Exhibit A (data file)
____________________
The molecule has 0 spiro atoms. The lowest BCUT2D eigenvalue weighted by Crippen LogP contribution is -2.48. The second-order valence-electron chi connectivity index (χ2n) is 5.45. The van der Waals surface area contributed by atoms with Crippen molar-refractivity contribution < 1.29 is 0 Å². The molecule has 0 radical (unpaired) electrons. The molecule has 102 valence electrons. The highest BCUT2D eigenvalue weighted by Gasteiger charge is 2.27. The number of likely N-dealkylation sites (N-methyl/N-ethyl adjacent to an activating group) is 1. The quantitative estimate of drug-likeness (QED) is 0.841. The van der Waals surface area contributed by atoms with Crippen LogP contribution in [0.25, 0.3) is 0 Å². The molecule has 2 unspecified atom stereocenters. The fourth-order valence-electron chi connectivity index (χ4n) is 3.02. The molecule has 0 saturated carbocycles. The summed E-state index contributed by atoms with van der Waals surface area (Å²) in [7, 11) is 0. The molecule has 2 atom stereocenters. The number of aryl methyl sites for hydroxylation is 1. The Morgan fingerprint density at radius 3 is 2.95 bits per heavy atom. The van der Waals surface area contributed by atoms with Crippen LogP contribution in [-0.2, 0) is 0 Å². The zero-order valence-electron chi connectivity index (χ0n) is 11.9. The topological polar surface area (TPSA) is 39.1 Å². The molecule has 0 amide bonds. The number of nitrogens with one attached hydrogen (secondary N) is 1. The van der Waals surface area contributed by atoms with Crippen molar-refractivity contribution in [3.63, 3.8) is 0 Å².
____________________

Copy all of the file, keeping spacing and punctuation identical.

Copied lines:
The molecule has 0 spiro atoms. The lowest BCUT2D eigenvalue weighted by Crippen LogP contribution is -2.48. The second-order valence-electron chi connectivity index (χ2n) is 5.45. The van der Waals surface area contributed by atoms with Crippen molar-refractivity contribution < 1.29 is 0 Å². The molecule has 0 radical (unpaired) electrons. The molecule has 102 valence electrons. The highest BCUT2D eigenvalue weighted by Gasteiger charge is 2.27. The number of likely N-dealkylation sites (N-methyl/N-ethyl adjacent to an activating group) is 1. The quantitative estimate of drug-likeness (QED) is 0.841. The van der Waals surface area contributed by atoms with Crippen LogP contribution in [0.25, 0.3) is 0 Å². The molecule has 2 unspecified atom stereocenters. The fourth-order valence-electron chi connectivity index (χ4n) is 3.02. The molecule has 0 saturated carbocycles. The summed E-state index contributed by atoms with van der Waals surface area (Å²) in [7, 11) is 0. The molecule has 2 atom stereocenters. The number of aryl methyl sites for hydroxylation is 1. The Morgan fingerprint density at radius 3 is 2.95 bits per heavy atom. The van der Waals surface area contributed by atoms with Crippen LogP contribution in [-0.2, 0) is 0 Å². The zero-order valence-electron chi connectivity index (χ0n) is 11.9. The topological polar surface area (TPSA) is 39.1 Å². The molecule has 0 amide bonds. The number of nitrogens with one attached hydrogen (secondary N) is 1. The van der Waals surface area contributed by atoms with Crippen molar-refractivity contribution in [3.63, 3.8) is 0 Å².